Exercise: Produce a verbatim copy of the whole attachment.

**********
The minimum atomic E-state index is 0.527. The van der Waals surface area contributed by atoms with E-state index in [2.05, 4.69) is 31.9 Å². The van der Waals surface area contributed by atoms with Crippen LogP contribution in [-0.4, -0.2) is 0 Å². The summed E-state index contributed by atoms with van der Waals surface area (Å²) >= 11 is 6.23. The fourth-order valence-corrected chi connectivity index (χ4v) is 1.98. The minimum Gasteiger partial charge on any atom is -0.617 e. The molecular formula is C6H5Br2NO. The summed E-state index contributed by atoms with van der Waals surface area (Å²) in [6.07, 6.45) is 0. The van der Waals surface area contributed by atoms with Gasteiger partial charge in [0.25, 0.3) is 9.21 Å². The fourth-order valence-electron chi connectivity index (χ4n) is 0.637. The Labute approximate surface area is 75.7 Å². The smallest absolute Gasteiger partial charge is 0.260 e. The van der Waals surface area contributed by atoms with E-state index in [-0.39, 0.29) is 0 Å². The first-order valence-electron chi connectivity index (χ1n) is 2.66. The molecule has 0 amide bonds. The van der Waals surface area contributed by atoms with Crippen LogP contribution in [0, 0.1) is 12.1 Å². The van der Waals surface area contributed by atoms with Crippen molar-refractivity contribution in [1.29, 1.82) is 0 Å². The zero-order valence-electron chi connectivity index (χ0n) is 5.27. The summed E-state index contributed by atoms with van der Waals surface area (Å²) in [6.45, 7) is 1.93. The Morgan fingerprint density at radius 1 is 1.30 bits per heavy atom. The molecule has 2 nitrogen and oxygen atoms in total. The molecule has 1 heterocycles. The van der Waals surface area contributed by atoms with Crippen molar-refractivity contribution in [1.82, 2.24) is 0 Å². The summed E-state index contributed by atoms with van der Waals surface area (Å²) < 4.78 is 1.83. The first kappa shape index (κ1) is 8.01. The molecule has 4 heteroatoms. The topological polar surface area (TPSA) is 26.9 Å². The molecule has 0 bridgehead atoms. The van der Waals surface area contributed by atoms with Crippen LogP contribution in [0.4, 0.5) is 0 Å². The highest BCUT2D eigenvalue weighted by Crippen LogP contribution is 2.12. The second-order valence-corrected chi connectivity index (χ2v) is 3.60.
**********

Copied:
The minimum atomic E-state index is 0.527. The van der Waals surface area contributed by atoms with E-state index in [2.05, 4.69) is 31.9 Å². The van der Waals surface area contributed by atoms with Crippen LogP contribution in [-0.4, -0.2) is 0 Å². The summed E-state index contributed by atoms with van der Waals surface area (Å²) >= 11 is 6.23. The fourth-order valence-corrected chi connectivity index (χ4v) is 1.98. The minimum Gasteiger partial charge on any atom is -0.617 e. The molecular formula is C6H5Br2NO. The summed E-state index contributed by atoms with van der Waals surface area (Å²) in [6.07, 6.45) is 0. The van der Waals surface area contributed by atoms with Gasteiger partial charge in [0.25, 0.3) is 9.21 Å². The fourth-order valence-electron chi connectivity index (χ4n) is 0.637. The Labute approximate surface area is 75.7 Å². The smallest absolute Gasteiger partial charge is 0.260 e. The van der Waals surface area contributed by atoms with E-state index in [-0.39, 0.29) is 0 Å². The first-order valence-electron chi connectivity index (χ1n) is 2.66. The molecule has 0 amide bonds. The van der Waals surface area contributed by atoms with Crippen LogP contribution in [0, 0.1) is 12.1 Å². The van der Waals surface area contributed by atoms with Crippen molar-refractivity contribution in [1.29, 1.82) is 0 Å². The zero-order valence-electron chi connectivity index (χ0n) is 5.27. The summed E-state index contributed by atoms with van der Waals surface area (Å²) in [6.45, 7) is 1.93. The Morgan fingerprint density at radius 1 is 1.30 bits per heavy atom. The molecule has 2 nitrogen and oxygen atoms in total. The molecule has 1 heterocycles. The van der Waals surface area contributed by atoms with Crippen molar-refractivity contribution in [1.82, 2.24) is 0 Å². The summed E-state index contributed by atoms with van der Waals surface area (Å²) < 4.78 is 1.83. The first kappa shape index (κ1) is 8.01. The molecule has 4 heteroatoms. The topological polar surface area (TPSA) is 26.9 Å². The molecule has 0 bridgehead atoms. The van der Waals surface area contributed by atoms with Crippen LogP contribution in [0.4, 0.5) is 0 Å². The highest BCUT2D eigenvalue weighted by Crippen LogP contribution is 2.12. The second-order valence-corrected chi connectivity index (χ2v) is 3.60.